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Pieces of NGS Grace Page Sports Complex as Public Art Memorial

Pieces of NGS Grace Page Sports Complex as Public Art Memorial
April 14
16:57 2021

Pieces of NGS Grace Page Sports Complex as Public Art Memorial

By George Hardeen

Bench with stacks

PAGE – As the massive Navajo Generating Station is slowly reduced to mountains of metal for recycling, a few pieces of it were saved and turned into a lasting memorial of public art.

Visitors entering the Page Sports Complex now walk past two unusual benches made of materials from the power plant and the Black Mesa & Lake Powell Railroad that delivered 24,000 tons of coal each day. 

The benches each rest on four railroad ties. Steel wheels from the train’s coal cars support them. On each wheel, blended into the artistry of welding by its Navajo creators is the familiar motif borrowed from a Navajo wedding basket. 

Rising from the back of one bench are the now-gone iconic smokestacks once known to the employees of NGS as the “Three Sisters.” Seated on the deck of the other bench is “Spring Man” on his lunch break.

The visionary creators of the benches are Keno Zahney and Maretta Begay, both who worked in the NGS Railroad & Heavy Equipment Department during their final months at NGS. Their special assignment was to design and build the benches. 

Keno Zahney and Maretta Begay

NGS Maintenance Manager Shayne Jones said when it was announced in February 2017 that NGS would close, he thought the town should have something to remember NGS was here – other than Page Attacks Trash and the PERA Club.

“We should do something to memorialize NGS,” he said. “You look around town and there was really nothing that signified that NGS had been there.”

So Jones sent an email to NGS employees asking them for ideas. 

“Hey, I know there’s some great artists out there and others that have some great concepts,” he said. “Put your thinking caps on.”

He said Jarvison Littlesunday, O&M 4 supervisor at Coronado Generating Station, sent an amazing powerpoint that used the long guillotine gates from the scrubbers for a sculpture to commemorate the area’s slot canyons. Because Littlesunday redeployed to another work assignment when NGS closed, the materials are being stored for future assembly. 

Mr. Shayne Jones

Zahney, who worked as an NGS machinist for almost five years before moving to Farmington, N.M, submitted his concept for the benches that feature the spring man.

“I thought that was the highlight of the bench,” Jones said. 

Jones got together with NGS Railroad & Heavy Equipment Manager Harold Watkins to assign Zahney the task, and Zahney got to work assembling axles, ties and other parts. 

But it wasn’t a one-man job. Zahney was going to need some highly-proficient, detailed welding help, Jones said. So Maretta Begay, an NGS metal fabricator for five years and exquisitely-skilled welder, stepped up and was assigned to the task. 

Asked what he thought of Begay’s welding ability, Zahney said, “Aw shoot, she blew me away. I don’t have to tell her anything. She knows what rods to use, what temperatures to set them at.”

“Being a woman in this field you have to be your best,” Begay said. “You have to sell yourself.”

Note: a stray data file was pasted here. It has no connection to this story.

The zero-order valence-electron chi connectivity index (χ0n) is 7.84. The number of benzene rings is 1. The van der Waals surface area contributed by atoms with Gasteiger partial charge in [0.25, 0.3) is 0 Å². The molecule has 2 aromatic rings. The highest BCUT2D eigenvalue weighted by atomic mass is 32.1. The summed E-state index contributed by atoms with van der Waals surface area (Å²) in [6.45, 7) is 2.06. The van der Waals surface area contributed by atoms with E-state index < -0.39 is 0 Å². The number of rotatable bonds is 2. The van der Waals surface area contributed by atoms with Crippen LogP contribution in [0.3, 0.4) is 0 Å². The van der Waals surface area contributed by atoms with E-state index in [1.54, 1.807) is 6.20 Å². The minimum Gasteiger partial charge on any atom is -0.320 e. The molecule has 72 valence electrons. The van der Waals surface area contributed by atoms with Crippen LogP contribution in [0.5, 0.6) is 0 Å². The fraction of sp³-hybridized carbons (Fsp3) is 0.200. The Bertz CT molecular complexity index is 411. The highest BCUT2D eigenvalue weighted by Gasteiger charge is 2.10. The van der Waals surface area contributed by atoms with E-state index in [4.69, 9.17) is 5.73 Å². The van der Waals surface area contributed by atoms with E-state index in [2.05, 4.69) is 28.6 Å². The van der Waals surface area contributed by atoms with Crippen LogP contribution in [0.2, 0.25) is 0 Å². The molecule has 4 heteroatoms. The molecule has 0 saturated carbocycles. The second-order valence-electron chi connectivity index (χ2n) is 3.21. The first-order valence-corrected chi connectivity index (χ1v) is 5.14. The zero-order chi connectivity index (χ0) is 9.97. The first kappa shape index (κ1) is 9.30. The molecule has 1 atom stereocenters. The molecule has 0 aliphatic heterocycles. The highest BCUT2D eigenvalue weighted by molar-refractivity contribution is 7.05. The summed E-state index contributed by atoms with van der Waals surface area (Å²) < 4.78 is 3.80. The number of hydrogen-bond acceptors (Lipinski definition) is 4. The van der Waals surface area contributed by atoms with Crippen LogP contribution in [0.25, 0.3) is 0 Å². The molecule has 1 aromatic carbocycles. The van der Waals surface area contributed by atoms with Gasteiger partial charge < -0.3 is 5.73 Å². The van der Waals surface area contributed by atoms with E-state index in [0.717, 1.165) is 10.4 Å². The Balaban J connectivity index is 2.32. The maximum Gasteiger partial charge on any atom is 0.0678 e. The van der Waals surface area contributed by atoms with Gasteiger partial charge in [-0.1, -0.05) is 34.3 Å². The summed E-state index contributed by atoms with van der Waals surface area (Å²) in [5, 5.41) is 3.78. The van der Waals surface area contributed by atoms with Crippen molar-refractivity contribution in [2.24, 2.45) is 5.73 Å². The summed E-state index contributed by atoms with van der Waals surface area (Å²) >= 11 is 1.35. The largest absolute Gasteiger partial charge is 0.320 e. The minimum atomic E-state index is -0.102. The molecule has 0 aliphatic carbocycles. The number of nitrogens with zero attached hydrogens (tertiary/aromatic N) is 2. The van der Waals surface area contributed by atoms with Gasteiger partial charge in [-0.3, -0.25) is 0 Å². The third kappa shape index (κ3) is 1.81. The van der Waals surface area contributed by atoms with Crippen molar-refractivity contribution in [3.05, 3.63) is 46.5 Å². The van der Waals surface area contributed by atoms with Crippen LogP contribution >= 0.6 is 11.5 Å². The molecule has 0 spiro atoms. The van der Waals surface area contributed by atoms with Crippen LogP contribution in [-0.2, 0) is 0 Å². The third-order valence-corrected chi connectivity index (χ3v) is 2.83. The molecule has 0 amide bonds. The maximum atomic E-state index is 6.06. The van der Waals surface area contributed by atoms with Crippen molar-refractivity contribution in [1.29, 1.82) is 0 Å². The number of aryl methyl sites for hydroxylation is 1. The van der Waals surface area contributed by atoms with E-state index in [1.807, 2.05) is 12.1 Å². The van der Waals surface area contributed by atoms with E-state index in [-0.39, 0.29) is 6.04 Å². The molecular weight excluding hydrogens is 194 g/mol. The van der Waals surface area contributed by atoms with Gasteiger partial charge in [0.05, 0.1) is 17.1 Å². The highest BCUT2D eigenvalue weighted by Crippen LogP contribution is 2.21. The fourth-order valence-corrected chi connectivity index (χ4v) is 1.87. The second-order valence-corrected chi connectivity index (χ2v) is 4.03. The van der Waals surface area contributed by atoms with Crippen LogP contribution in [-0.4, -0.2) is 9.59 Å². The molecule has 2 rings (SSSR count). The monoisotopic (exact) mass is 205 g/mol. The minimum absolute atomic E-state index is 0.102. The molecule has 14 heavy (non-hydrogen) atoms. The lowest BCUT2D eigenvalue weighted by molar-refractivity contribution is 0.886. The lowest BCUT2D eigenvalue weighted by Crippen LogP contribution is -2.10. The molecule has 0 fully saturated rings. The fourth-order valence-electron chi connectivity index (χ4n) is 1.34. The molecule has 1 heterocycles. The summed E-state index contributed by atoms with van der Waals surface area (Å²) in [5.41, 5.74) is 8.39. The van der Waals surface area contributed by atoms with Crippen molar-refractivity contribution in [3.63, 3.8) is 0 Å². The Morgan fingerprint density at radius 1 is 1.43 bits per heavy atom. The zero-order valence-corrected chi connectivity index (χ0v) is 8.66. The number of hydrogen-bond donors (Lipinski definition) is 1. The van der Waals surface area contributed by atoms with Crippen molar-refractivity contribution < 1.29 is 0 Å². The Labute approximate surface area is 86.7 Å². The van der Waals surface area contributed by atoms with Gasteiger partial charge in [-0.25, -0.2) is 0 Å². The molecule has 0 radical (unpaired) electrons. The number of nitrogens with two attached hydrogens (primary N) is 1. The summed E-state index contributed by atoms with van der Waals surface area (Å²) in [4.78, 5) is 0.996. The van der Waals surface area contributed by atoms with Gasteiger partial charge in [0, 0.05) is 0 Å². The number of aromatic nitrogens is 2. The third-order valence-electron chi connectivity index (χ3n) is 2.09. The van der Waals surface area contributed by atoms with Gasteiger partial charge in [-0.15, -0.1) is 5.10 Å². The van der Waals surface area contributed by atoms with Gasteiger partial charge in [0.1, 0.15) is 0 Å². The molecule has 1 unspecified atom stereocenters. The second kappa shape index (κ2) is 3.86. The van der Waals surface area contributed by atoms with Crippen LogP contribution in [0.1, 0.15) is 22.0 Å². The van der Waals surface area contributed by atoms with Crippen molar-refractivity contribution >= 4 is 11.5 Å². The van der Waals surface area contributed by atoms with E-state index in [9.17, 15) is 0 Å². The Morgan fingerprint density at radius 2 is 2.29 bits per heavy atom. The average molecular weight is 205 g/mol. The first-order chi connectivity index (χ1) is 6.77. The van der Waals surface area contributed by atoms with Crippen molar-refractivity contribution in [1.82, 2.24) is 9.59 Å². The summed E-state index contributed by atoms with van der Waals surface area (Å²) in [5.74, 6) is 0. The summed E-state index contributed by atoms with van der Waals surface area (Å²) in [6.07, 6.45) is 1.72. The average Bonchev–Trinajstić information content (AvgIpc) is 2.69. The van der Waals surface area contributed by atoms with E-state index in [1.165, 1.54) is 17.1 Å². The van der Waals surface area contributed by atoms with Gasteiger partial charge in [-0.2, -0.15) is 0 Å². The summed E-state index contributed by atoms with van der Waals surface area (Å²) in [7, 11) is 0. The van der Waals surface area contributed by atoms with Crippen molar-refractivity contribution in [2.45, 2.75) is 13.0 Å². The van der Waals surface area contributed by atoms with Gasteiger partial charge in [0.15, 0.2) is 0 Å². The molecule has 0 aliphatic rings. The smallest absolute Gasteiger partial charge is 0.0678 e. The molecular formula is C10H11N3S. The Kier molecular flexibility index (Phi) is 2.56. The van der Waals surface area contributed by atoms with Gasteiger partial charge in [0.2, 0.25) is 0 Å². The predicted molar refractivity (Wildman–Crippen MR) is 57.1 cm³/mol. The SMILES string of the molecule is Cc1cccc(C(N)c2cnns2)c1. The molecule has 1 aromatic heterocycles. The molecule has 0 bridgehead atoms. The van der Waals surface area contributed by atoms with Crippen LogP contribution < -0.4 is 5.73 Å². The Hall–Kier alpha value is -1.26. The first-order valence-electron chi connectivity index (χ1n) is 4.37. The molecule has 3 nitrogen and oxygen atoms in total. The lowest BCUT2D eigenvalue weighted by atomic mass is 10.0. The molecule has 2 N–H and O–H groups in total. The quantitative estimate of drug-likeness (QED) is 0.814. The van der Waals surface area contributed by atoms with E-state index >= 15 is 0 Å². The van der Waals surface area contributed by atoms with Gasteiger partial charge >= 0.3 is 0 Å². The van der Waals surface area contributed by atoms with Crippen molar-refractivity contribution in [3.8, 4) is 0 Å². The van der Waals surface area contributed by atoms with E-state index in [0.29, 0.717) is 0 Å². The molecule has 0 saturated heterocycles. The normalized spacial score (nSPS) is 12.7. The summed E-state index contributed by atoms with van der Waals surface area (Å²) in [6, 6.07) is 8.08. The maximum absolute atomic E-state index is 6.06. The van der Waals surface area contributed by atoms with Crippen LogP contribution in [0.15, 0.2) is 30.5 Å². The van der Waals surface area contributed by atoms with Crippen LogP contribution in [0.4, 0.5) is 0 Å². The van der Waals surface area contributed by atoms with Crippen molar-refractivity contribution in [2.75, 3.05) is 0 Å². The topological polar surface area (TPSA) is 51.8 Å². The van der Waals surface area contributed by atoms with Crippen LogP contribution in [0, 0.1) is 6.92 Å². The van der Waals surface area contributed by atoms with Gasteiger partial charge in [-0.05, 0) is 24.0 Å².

Begay gives credit to Zahney for the imagination brought to the benches and to Jones for knowing she wanted to be part of the two-month project. 

“Keno is the one who came up with the idea of the benches made out of railroad ties,” she said. “And we were thinking of a guy on his lunch break, just taking a break, leaning against the railroad ties. I’ve seen that happen. He’s just tired.”

And from that, Spring Man was born. 

As the benches took shape, Begay said other workers would come by to see it come alive. 

Both she and Zahney remember one of the more difficult parts of its construction was pounding in the railroad spikes. 

“We actually took those 20-pound sledgehammers and were pounding those nails into the railroad ties just the way they used to do it way back in the days,” she said. “This was hard. I can’t believe they used to do it like this.”

All the spikes were put in with Begay and Zahney taking turns, she said. 

“I was teasing Maretta and said, ‘I have a whole new respect for the people who did this way back before they had pneumatic tools to drive these in,'” Zahney said. “It was just a lot of work. That girl’s strong!”

Once completed came the task of deciding where to place the benches. Page Community & Recreation Services Director Lynn Cormier said Page Public Works Director Kyle Christiansen told her the benches were gorgeous and that they just had to do something great with them. 

“I said, ‘I know!/” Cormier said. “Let’s just find a place and pull the trigger.”

They decided the Sports Complex would be the ideal location. 

“We had this onslaught of softball tournaments coming in,” Cormier said. “People were just coming up and asking all of these questions about these benches. It was really neat because of all the fine details and you have Spring Man on one of them. You can sit there and watch the games.”

While the entire town can be proud of this art built from pieces of NGS, Zahney and Begay say they will always be especially meaningful to them. 

“They’re awesome,” Begay said. “It makes me feel really good to know I helped design and build them. It was an awesome experience. It makes me proud.”

Zahney said he reflects on how these benches began as just a sketch on paper. 

“It was an honor to bring the benches to reality,” he said. “To actually sit down on them was a great feeling. It means much more now that the stacks were taken down.”

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Pieces of NGS Grace Page Sports Complex as Public Art Memorial - overview

Summary: Pieces of NGS Grace Page Sports Complex as Public Art Memorial


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